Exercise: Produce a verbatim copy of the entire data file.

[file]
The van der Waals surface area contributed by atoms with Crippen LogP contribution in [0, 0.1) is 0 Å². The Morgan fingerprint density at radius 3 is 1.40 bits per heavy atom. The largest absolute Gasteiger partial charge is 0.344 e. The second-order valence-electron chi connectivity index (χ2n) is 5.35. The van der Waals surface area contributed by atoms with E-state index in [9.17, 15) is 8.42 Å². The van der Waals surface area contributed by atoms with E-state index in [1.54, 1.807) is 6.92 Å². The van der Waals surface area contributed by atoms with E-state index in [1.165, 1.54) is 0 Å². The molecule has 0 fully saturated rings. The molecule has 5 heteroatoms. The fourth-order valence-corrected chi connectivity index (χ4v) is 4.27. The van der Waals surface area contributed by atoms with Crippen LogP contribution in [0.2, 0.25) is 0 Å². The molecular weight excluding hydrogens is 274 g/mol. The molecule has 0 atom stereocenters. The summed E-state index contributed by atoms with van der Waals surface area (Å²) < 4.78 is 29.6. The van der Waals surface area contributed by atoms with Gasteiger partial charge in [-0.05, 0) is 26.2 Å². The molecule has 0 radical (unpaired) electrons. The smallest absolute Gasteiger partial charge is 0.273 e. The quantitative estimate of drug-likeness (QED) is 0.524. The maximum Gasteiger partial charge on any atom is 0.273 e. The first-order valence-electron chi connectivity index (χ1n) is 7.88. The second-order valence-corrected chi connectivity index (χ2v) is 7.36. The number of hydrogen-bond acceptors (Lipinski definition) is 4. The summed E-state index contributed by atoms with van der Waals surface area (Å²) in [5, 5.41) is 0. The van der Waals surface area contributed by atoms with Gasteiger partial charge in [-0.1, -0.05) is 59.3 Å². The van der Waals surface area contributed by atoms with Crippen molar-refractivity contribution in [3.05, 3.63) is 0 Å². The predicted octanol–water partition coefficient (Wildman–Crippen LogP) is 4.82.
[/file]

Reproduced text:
The van der Waals surface area contributed by atoms with Crippen LogP contribution in [0, 0.1) is 0 Å². The Morgan fingerprint density at radius 3 is 1.40 bits per heavy atom. The largest absolute Gasteiger partial charge is 0.344 e. The second-order valence-electron chi connectivity index (χ2n) is 5.35. The van der Waals surface area contributed by atoms with E-state index in [9.17, 15) is 8.42 Å². The van der Waals surface area contributed by atoms with E-state index in [1.54, 1.807) is 6.92 Å². The van der Waals surface area contributed by atoms with E-state index in [1.165, 1.54) is 0 Å². The molecule has 0 fully saturated rings. The molecule has 5 heteroatoms. The fourth-order valence-corrected chi connectivity index (χ4v) is 4.27. The van der Waals surface area contributed by atoms with Crippen LogP contribution in [0.2, 0.25) is 0 Å². The molecular weight excluding hydrogens is 274 g/mol. The molecule has 0 atom stereocenters. The summed E-state index contributed by atoms with van der Waals surface area (Å²) < 4.78 is 29.6. The van der Waals surface area contributed by atoms with Gasteiger partial charge in [-0.05, 0) is 26.2 Å². The molecule has 0 radical (unpaired) electrons. The smallest absolute Gasteiger partial charge is 0.273 e. The quantitative estimate of drug-likeness (QED) is 0.524. The maximum Gasteiger partial charge on any atom is 0.273 e. The first-order valence-electron chi connectivity index (χ1n) is 7.88. The second-order valence-corrected chi connectivity index (χ2v) is 7.36. The number of hydrogen-bond acceptors (Lipinski definition) is 4. The summed E-state index contributed by atoms with van der Waals surface area (Å²) in [5, 5.41) is 0. The van der Waals surface area contributed by atoms with Gasteiger partial charge in [-0.1, -0.05) is 59.3 Å². The van der Waals surface area contributed by atoms with Crippen molar-refractivity contribution in [3.05, 3.63) is 0 Å². The predicted octanol–water partition coefficient (Wildman–Crippen LogP) is 4.82.